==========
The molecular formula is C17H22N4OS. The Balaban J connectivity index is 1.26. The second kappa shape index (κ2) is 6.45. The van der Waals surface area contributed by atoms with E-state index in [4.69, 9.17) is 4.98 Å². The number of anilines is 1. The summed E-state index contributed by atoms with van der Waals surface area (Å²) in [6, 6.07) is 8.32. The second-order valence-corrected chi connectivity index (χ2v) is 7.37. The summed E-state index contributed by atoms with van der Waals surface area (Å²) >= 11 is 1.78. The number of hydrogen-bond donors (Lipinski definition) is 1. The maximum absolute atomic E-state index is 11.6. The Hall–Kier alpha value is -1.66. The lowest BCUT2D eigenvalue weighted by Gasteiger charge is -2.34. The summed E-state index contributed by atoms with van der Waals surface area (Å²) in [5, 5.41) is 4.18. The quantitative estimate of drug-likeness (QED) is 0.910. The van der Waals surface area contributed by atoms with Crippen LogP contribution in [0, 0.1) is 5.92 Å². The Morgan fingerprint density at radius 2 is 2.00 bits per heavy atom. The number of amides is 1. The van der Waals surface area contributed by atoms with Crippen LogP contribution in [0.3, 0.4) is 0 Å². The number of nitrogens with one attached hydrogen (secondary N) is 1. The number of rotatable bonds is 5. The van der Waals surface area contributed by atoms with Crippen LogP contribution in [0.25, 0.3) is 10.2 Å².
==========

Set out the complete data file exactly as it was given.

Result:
The molecular formula is C17H22N4OS. The Balaban J connectivity index is 1.26. The second kappa shape index (κ2) is 6.45. The van der Waals surface area contributed by atoms with E-state index in [4.69, 9.17) is 4.98 Å². The number of anilines is 1. The summed E-state index contributed by atoms with van der Waals surface area (Å²) in [6, 6.07) is 8.32. The second-order valence-corrected chi connectivity index (χ2v) is 7.37. The summed E-state index contributed by atoms with van der Waals surface area (Å²) >= 11 is 1.78. The number of hydrogen-bond donors (Lipinski definition) is 1. The maximum absolute atomic E-state index is 11.6. The Hall–Kier alpha value is -1.66. The lowest BCUT2D eigenvalue weighted by Gasteiger charge is -2.34. The summed E-state index contributed by atoms with van der Waals surface area (Å²) in [5, 5.41) is 4.18. The quantitative estimate of drug-likeness (QED) is 0.910. The van der Waals surface area contributed by atoms with Crippen LogP contribution in [0, 0.1) is 5.92 Å². The Morgan fingerprint density at radius 2 is 2.00 bits per heavy atom. The number of amides is 1. The van der Waals surface area contributed by atoms with Crippen LogP contribution in [0.3, 0.4) is 0 Å². The number of nitrogens with one attached hydrogen (secondary N) is 1. The number of rotatable bonds is 5. The van der Waals surface area contributed by atoms with Crippen LogP contribution in [0.25, 0.3) is 10.2 Å².